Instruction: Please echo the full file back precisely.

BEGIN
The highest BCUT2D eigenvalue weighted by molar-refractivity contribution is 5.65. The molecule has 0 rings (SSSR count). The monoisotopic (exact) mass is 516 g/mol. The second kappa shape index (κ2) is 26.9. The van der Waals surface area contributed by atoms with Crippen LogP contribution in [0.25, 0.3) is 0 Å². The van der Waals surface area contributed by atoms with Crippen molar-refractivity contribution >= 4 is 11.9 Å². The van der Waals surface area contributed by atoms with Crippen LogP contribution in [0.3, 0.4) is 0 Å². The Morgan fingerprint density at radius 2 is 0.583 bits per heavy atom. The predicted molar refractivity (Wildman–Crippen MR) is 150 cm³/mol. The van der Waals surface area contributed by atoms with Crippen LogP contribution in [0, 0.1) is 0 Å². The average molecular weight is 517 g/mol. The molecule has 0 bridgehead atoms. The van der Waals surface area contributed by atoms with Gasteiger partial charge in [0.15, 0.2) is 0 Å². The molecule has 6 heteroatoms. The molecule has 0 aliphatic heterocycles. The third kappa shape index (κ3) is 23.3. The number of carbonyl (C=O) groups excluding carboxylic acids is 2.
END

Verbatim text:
The highest BCUT2D eigenvalue weighted by molar-refractivity contribution is 5.65. The molecule has 0 rings (SSSR count). The monoisotopic (exact) mass is 516 g/mol. The second kappa shape index (κ2) is 26.9. The van der Waals surface area contributed by atoms with Crippen LogP contribution in [0.25, 0.3) is 0 Å². The van der Waals surface area contributed by atoms with Crippen molar-refractivity contribution >= 4 is 11.9 Å². The van der Waals surface area contributed by atoms with Crippen LogP contribution in [0.3, 0.4) is 0 Å². The Morgan fingerprint density at radius 2 is 0.583 bits per heavy atom. The predicted molar refractivity (Wildman–Crippen MR) is 150 cm³/mol. The van der Waals surface area contributed by atoms with Crippen LogP contribution in [0, 0.1) is 0 Å². The average molecular weight is 517 g/mol. The molecule has 0 bridgehead atoms. The van der Waals surface area contributed by atoms with Gasteiger partial charge in [0.15, 0.2) is 0 Å². The molecule has 6 heteroatoms. The molecule has 0 aliphatic heterocycles. The third kappa shape index (κ3) is 23.3. The number of carbonyl (C=O) groups excluding carboxylic acids is 2.